This column is a mash-up of essays, thoughts, and episode synopsis, all triggered by watching season three of The Good Place, a terribly unique and clever show. Needless to say, there are spoilers. For a more traditional recap (as well as excellent behind the scenes stuff), check out the wonderful The Good Place: The Podcast, hosted by Marc Evan Jackson (otherwise known as Shawn the demon).
The Good Place continues to be in a bit of a slump in “The Snowplow.” Trevor the demon is gone, and Michael and Janet defied the Judge to remain on earth—without their powers—to help the four humans stay together. It’s hard to put a finger on why it feels so different. Perhaps it’s simply too normal? We don’t have the stakes of the first season—eternal conscious torment vs. Heaven, and Eleanor constantly scheming for how to both stay and how to be an honest, ethical person. We also don’t have the constant plot twists and changes of scenery of the second season, or the long-term character development and relationship arcs that cemented the drama in actual human interactions.The Good Place ultimately is obsessed with the small miracles of forgiveness and love we can learn to extend to ourselves and others.
The third season seems almost wistful, remembering the bonds that friends Eleanor, Chidi, Tahani, and Jason used to have in bygone reboots. It’s like an ex-boyfriend reminiscing about a past failed relationship. It’s like watching once-vibrant characters in the fuzzed out glow of a new reality, one where nothing is quite like you remembered, and nowhere near as good as you would want.
I miss it. I miss the ethic lessons, couched in both high and low stakes situations. I miss Chidi and Eleanor’s slow-burning, complicated, and ultimately decent relationship. I miss Tahani never quite believing she was destined for the bad place. I miss Jason getting a lot more joke time. And I miss Michael as the nefarious, complicated, grinch-like softie who was also on a journey of learning to care.
I’m not sure where the writers of The Good Place are going, but it seems like they are exploring how ideas of science and biology explain human behavior. Simone, the neuroscientist who is working with Chidi on his scientific study—while also dating him—is a complex and likable enough character, but she is somewhat shoe-horned into the position of being the episode’s moral harbinger. For this situation, Simone tells Eleanor that she is acting in a “me vs. them” mentality. She talks about how human groups interact with each other in ways that can be hurtful, mentioning racism and nationalism and how various wrestling fans hate each other. Simone rationally explains Eleanor’s behavior of acting out, but the episode doesn’t dive fully into the pathos of the fear and terror a traumatized person faces when losing the one community she has ever been able to find.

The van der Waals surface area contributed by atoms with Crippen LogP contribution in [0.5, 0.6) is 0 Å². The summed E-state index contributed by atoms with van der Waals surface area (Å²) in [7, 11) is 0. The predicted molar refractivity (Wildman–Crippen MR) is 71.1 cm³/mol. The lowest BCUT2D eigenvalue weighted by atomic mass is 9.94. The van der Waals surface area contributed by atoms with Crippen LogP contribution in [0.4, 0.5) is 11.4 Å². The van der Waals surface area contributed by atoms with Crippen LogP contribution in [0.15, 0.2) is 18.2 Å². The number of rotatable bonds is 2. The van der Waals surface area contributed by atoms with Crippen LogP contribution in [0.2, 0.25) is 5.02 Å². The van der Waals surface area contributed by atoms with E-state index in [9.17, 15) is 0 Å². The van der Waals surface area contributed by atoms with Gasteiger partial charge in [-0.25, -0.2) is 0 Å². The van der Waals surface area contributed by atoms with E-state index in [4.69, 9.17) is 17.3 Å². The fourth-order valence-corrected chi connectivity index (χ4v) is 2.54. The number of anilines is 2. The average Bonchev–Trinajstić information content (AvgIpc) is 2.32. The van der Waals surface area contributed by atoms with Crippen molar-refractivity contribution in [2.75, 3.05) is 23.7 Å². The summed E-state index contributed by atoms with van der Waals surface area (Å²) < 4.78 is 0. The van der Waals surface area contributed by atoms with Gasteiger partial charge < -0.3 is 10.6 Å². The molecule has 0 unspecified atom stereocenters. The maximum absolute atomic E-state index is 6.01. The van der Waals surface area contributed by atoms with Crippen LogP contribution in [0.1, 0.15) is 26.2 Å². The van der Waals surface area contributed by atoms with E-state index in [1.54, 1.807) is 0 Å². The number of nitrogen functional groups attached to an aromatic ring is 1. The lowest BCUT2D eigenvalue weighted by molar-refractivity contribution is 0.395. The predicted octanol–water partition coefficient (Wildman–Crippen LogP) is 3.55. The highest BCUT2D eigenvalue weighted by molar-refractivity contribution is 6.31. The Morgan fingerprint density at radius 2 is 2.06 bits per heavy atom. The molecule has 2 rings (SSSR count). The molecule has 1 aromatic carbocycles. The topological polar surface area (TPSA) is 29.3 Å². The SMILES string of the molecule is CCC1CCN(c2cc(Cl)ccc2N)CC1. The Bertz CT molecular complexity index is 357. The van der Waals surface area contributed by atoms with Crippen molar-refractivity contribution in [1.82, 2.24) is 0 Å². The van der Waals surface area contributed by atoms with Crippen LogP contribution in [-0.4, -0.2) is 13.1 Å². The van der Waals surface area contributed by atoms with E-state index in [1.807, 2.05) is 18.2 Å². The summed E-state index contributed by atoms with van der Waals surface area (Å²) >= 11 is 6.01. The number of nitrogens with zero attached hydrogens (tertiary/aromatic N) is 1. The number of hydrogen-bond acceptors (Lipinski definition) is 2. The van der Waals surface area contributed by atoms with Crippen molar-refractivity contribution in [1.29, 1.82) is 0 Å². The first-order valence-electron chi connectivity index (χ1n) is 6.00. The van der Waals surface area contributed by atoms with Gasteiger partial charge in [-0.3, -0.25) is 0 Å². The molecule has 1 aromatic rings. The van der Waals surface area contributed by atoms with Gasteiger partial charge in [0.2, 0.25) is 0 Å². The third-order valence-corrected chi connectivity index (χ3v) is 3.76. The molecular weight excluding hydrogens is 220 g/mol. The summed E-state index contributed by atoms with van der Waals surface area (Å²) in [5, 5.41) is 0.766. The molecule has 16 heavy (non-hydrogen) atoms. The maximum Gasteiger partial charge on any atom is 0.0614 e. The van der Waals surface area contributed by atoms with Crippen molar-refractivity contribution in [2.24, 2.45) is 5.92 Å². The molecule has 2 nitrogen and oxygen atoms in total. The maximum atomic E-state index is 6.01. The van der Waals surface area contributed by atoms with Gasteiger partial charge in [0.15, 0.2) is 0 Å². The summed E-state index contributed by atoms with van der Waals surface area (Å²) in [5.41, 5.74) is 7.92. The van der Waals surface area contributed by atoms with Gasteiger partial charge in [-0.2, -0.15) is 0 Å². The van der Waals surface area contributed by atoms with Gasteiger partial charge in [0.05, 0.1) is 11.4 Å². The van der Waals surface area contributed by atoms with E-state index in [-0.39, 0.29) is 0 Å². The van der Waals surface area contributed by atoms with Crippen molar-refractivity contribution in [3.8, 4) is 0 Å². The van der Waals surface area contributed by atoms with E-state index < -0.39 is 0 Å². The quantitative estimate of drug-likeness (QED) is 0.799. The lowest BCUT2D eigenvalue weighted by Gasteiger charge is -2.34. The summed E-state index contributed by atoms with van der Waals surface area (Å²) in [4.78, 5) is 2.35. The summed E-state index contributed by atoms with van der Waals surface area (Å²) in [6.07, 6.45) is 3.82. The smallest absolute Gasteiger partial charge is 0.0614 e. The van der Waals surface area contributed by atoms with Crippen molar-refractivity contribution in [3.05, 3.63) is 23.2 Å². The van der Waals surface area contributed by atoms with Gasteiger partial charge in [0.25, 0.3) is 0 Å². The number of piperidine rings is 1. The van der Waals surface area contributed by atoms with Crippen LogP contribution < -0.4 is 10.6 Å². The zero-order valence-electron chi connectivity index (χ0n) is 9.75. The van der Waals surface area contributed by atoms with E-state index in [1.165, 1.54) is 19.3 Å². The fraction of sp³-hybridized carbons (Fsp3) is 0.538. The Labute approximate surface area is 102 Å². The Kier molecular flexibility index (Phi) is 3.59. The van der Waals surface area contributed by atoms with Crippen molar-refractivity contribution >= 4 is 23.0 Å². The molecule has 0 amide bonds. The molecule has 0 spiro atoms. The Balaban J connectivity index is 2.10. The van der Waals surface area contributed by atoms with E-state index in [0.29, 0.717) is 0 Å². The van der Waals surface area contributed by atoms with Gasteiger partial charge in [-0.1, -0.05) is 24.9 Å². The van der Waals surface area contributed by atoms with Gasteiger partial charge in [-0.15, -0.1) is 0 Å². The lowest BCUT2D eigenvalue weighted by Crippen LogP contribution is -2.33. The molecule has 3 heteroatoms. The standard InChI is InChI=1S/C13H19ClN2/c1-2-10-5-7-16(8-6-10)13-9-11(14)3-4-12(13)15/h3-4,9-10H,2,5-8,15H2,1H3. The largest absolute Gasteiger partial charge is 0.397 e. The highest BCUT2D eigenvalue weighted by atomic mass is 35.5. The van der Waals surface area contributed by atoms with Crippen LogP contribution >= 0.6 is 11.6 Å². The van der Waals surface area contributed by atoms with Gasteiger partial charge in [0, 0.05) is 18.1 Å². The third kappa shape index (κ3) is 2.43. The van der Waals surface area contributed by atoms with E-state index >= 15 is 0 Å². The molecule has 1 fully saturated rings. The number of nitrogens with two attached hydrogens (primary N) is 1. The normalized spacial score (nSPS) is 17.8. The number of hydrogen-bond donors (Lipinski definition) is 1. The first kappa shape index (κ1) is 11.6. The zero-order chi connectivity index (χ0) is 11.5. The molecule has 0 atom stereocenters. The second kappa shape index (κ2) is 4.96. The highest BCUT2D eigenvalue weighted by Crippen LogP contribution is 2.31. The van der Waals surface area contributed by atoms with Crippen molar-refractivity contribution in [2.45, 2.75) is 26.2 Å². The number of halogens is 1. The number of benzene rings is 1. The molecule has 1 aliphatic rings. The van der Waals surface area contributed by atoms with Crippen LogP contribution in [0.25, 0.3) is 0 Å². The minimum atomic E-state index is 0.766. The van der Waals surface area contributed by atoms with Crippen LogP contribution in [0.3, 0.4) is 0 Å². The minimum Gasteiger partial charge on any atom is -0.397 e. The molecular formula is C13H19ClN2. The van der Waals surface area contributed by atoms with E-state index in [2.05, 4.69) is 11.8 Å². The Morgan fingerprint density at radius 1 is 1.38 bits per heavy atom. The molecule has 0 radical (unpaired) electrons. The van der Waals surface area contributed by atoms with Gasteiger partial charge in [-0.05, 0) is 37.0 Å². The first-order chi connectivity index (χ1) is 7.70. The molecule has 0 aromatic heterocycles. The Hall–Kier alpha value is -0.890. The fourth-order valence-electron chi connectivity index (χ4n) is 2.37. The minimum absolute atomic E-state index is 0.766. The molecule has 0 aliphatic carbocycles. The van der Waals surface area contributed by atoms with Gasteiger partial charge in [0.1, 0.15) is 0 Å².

To be fair, this is still an eminently watchable show. Perhaps one issue is that this season has covered so much ground in only a few episodes. The first couple covered a year in the life of the gang, and this one covers yet another year—all told through flashbacks and montages, giving the viewer a jarring sense of lessened stakes. But I still find myself delighted by the oddity of it all. The running gag of Larry Hemsworth is incredible (as well as Tahani’s Heir-BNB), and I am enjoying the evolution of Janet and Michael’s relationship (his terrible Australian accent!). But I still hope it gets back to the roots of what made it so great—the joy and energy of watching people change and learn to care for another, when real consequences are at stake.
Scientific studies, explanations of our behavior rooted in biology or sociology, an awareness of data and using it to come to conclusions—all of these things are important. But they aren’t as important as the feeling you get when watching someone do what isn’t supposed to be possible. In the case of Eleanor, it’s watching someone who has every reason not to trust or attach to other people, decide to do it anyway.
People aren’t supposed to change; people aren’t supposed to get better. But if they can, then that means the whole good place/bad place system is flawed. That’s what Michael said to the Judge at the end of season 2. I hope The Good Place comes back around to addressing this issue—the fundamental unfairness of life, and the variety of ways we learn to cope with it. I think in the long run, the creators don’t believe there is rational explanation to our behavior, nor a system that can neatly categorize who is deemed good or bad. Instead, I get the sense that The Good Place ultimately is obsessed with the small miracles of forgiveness and love we can learn to extend to ourselves and others. And that ultimately, when we choose to enter into the life and suffering and chaos and joy of other people, we will stop viewing them as a group threatening our sense of self or survival, but instead see it as our chance to experience real connection and change.